Today marks the twentieth anniversary of the start of the Tiananmen Square massacre in Beijing, or as the Chinese refer to it the June 4th Movement (六四运动).
The popular narrative is a simple one, a brutal Communist Dictatorship cracking down on pro-democracy demonstrators, and it is taken for granted that the protesters were all demanding a Western-style, consumer-capitalist democracy.
The truth is rather more complicated. The 1980s saw economic and social stagnation, and a moral and intellectual exhaustion after the tumult of the Mao era. It is necessary to understand that the political context of that time was one of general disorientation, and far from there being political repression of intellectuals in the 1980s leading up to Tiananmen Square, there was a close symbiosis between Communist Party reformers and academia, with reform ideas being sounded out in the universities and then adopted as government policy.
Generally there was an empiricist mindset, expressed by first party secretary, Zhao Ziyang, who said “the river should be crossed one step at a time”, but there was almost no discussion on what was on the other side of the river. The 1980s were also characterised by a flowering renaissance of cultural, literary and artistic creativity, but rather shallow political and social analysis. Indeed, market reforms were being introduced piecemeal in an adventurist way, without being incorporated into an explicit government plan: the aim of a “socialist market economy” was not adopted until the 1992 Fourteenth Congress of the CCP.
Impatience with this state of affairs was growing among many intellectuals, both in Academia and the CCP, with a predisposition to accept the neo-liberal equation between political and economic liberty. An example of this trend today is Zhang Weiying, a right-wing economist who praises liberal democracy as a mechanism for removing constraints on the freedom of businesses, following Hayekian concepts that the anonymous decisions of the “economically rational man” working selfishly and unconstrained by the state will lead to the greatest social benefit.
But the reform process was on an inherently unstable social trajectory, because political liberalism would hit the buffers of the entrenched political interests of the CCP, and indeed the widespread ideological acceptance that CCP rule is a necessary aspect of maintaining national unity and independence; at the same time economic liberalism would clash with the economic and social interests of the working class, (and to a much lesser degree the peasantry) who benefitted from the full employment, price regulation and social benefits of the “iron rice bowl”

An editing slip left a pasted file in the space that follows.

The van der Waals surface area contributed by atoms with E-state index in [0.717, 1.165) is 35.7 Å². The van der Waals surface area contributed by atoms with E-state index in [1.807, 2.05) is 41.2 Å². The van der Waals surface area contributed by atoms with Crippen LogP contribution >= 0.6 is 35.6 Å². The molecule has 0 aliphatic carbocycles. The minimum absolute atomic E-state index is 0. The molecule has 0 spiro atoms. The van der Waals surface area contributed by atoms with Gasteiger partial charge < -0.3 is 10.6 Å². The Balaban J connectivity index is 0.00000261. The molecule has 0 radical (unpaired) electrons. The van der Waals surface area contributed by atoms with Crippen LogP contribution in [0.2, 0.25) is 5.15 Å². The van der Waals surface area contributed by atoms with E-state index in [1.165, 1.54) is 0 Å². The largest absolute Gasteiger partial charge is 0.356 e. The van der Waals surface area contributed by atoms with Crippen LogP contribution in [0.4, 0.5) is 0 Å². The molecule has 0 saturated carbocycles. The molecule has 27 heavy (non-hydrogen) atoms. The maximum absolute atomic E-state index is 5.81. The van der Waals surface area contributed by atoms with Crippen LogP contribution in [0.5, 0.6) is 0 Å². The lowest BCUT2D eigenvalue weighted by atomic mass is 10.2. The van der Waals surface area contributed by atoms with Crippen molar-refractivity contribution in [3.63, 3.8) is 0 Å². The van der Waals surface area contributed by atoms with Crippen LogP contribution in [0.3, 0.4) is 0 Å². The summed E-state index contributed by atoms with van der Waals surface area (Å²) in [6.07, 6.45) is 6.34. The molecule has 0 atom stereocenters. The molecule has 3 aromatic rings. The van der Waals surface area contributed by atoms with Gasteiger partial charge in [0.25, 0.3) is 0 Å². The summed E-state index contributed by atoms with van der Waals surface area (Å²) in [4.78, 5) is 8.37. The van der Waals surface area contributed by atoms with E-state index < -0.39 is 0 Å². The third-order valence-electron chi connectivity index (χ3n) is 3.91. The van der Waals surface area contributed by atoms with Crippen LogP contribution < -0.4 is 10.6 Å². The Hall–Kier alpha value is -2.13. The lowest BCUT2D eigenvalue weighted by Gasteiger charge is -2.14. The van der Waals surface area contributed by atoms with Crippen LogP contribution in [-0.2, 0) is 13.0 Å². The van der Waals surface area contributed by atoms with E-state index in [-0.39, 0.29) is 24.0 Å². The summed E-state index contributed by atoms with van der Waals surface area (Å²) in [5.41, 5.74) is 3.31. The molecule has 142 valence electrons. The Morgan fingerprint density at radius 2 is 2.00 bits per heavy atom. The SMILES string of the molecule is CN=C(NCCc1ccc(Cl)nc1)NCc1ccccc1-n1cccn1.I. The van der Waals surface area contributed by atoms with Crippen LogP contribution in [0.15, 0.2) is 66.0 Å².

The June 4th Movement was a spontaneous eruption of all the competing tensions, starting with students and intellectuals using a memorial march for CCP General Secretary Hu Yaobang on 15th April as a pretext for a pro-democracy protest. It must be understood that the dominant strand of these pro-democracy protesters was actually demanding not free multi-party elections, but an acceleration of privatisation and deregulation; for which Western democracy had become identified among the intellectual class.
It also has to be said that the vast majority of China’s population, the rural peasantry, were at this time benefitting from the economic reforms, following the decollectivisation of agriculture from 1979 to 1981, that saw sharply rising living standards – so the June 4th movement, was an overwhelmingly urban movement, and insofar as it represented a political challenge to the CCP, one which probably could not have united the nation even if it had itself been ideologically united.